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Every year there 4,500 hospital admissions in the UK resulting from food allergies. Those most susceptible to serious harm, or even death from allergies, are children and young adults - as allergies tend to get less sensitive the older we get.

One such victim of a lethal allergic reaction was a 15-year-old, Natasha Ednan-Laperouse who recently died at Heathrow Airport, having suffered a severe reaction to a baguette from Pret A Manger. This has raised serious concerns as to what law is around allergy warnings on goods and what is to blame for deaths like Natasha's.

What is the law on food allergy warnings?

Since the UK's Food Regulations came into effect in 2014, takeaways and restaurants are only required to let customers know if any of the 14 most dangerous allergens - including peanuts, eggs, sesame and milk - are ingredients in their food. However, freshly handmade, non pre-packaged foods do not have to be individually labelled. The lack of requirement for non-packaged foods to contain warnings was ultimately what led to teenager Natasha's death, as the baguette she purchased from Pret did not come with any allergy warnings - despite containing sesame (one of the 14 most dangerous allergens' identified by the Food Regulations).

Who is liable when a reaction occurs?

Speaking about Natasha's death, Pret commented that there were signs in the fridge and at till points telling consumers with allergies to speak to a manager for advice or to see their allergen guide. This has created uncertainty as to what duty of care suppliers have.

At a minimum, what is clear is that all packaged foods sold must clearly state the presence of any of the 14 most dangerous allergens. While Pret had not breached the regulations, clear allergy warnings placed next to the baguette, specifying high-risk ingredients, could have saved Natasha's life. Many are now campaigning for the regulations to be tightened so more considerable efforts are made to provide allergy warnings for all food being sold - regardless of whether these are pre-packaged or not. The awareness this death has raised around appropriate labelling of food will also hopefully incentivise restaurants and cafes around the country to take greater steps towards improving warnings.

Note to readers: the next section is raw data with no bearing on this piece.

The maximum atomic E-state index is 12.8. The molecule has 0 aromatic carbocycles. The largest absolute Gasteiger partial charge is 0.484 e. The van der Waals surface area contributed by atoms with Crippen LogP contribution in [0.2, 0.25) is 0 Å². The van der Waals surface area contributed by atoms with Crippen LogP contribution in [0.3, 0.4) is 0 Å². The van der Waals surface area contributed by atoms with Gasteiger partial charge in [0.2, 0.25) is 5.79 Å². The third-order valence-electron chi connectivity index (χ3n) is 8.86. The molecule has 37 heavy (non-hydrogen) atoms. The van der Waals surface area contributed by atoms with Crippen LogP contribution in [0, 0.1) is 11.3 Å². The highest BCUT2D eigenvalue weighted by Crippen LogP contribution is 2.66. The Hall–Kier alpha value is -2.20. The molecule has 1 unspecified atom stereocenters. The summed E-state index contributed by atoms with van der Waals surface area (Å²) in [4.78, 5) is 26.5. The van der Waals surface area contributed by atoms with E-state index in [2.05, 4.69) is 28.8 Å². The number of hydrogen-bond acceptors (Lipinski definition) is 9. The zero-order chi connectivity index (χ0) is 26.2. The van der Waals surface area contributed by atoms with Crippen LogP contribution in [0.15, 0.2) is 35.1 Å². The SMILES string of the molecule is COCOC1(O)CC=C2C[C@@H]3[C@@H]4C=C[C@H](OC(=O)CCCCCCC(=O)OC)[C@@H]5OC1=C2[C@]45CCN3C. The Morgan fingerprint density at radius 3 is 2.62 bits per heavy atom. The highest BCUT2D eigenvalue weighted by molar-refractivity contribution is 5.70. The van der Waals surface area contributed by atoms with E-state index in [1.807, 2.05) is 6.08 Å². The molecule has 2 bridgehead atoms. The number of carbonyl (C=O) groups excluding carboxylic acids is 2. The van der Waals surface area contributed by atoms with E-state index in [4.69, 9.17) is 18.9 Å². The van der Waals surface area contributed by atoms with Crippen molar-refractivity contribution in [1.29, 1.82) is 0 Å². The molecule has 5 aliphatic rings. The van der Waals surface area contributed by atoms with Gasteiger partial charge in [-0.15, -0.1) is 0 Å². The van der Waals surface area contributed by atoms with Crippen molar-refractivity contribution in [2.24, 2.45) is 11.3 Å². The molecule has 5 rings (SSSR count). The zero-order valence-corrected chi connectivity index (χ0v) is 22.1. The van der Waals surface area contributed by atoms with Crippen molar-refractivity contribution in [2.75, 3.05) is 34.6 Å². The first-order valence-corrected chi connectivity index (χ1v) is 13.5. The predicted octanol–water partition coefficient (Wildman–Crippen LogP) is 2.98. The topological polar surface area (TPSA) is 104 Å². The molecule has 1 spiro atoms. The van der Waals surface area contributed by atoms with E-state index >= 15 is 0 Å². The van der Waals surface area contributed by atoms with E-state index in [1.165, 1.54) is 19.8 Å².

While small distributors and cafes may find it more difficult to accurately label allergens on the non-packaged goods - as these can be made differently every time, large chains such as Pret use the same production method every day across all of their stores. It should, therefore, be a simple process for warnings to be placed next to unpackaged goods, as it would be labelled on packaged foods.

Ultimately, there is an onus on both businesses and customers with allergies to take responsibility. While there are undoubtedly greater protections that can be introduced to reduce the risk to consumers, those who suffer from allergies should always raise their allergies to staff if no clear labelling is provided.

Contact our personal injury lawyers today

If you have suffered from an allergic reaction to food, which was either not adequately labelled or if a restaurant or fast good store failed to provide sufficient warning or information concerning allergens, you may have a claim. To discuss your specific circumstances, please call 0800 988 8082 or complete our online enquiry form and a member of our team will get back to you right away. We look forward to helping you get the compensation you deserve. 

 

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